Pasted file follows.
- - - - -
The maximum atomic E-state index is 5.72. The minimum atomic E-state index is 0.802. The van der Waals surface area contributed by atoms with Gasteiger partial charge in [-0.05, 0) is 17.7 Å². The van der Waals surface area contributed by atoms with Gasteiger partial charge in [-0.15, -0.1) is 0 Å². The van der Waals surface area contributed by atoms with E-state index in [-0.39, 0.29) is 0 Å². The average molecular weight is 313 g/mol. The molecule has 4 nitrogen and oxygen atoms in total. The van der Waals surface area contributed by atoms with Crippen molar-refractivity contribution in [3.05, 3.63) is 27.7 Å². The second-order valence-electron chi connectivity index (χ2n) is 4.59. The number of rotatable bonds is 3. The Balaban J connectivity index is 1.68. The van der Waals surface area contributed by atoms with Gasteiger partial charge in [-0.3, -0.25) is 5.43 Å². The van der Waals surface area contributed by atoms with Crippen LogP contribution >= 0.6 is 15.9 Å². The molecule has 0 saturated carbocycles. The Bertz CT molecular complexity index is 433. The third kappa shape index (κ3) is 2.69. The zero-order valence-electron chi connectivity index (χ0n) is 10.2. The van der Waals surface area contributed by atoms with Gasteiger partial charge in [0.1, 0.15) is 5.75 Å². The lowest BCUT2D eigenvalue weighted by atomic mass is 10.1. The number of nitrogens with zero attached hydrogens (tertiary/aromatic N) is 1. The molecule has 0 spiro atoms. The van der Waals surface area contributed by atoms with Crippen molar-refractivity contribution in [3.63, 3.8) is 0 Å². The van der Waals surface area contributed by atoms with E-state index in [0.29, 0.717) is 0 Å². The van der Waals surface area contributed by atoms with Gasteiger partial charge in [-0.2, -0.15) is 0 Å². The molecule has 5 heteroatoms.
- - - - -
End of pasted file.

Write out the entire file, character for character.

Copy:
The maximum atomic E-state index is 5.72. The minimum atomic E-state index is 0.802. The van der Waals surface area contributed by atoms with Gasteiger partial charge in [-0.05, 0) is 17.7 Å². The van der Waals surface area contributed by atoms with Gasteiger partial charge in [-0.15, -0.1) is 0 Å². The van der Waals surface area contributed by atoms with E-state index in [-0.39, 0.29) is 0 Å². The average molecular weight is 313 g/mol. The molecule has 4 nitrogen and oxygen atoms in total. The van der Waals surface area contributed by atoms with Crippen molar-refractivity contribution in [3.05, 3.63) is 27.7 Å². The second-order valence-electron chi connectivity index (χ2n) is 4.59. The number of rotatable bonds is 3. The Balaban J connectivity index is 1.68. The van der Waals surface area contributed by atoms with Gasteiger partial charge in [-0.3, -0.25) is 5.43 Å². The van der Waals surface area contributed by atoms with Crippen LogP contribution >= 0.6 is 15.9 Å². The molecule has 0 saturated carbocycles. The Bertz CT molecular complexity index is 433. The third kappa shape index (κ3) is 2.69. The zero-order valence-electron chi connectivity index (χ0n) is 10.2. The van der Waals surface area contributed by atoms with Gasteiger partial charge in [0.1, 0.15) is 5.75 Å². The lowest BCUT2D eigenvalue weighted by atomic mass is 10.1. The number of nitrogens with zero attached hydrogens (tertiary/aromatic N) is 1. The molecule has 0 spiro atoms. The van der Waals surface area contributed by atoms with Crippen molar-refractivity contribution in [3.63, 3.8) is 0 Å². The van der Waals surface area contributed by atoms with E-state index in [0.29, 0.717) is 0 Å². The van der Waals surface area contributed by atoms with Gasteiger partial charge in [-0.2, -0.15) is 0 Å². The molecule has 5 heteroatoms.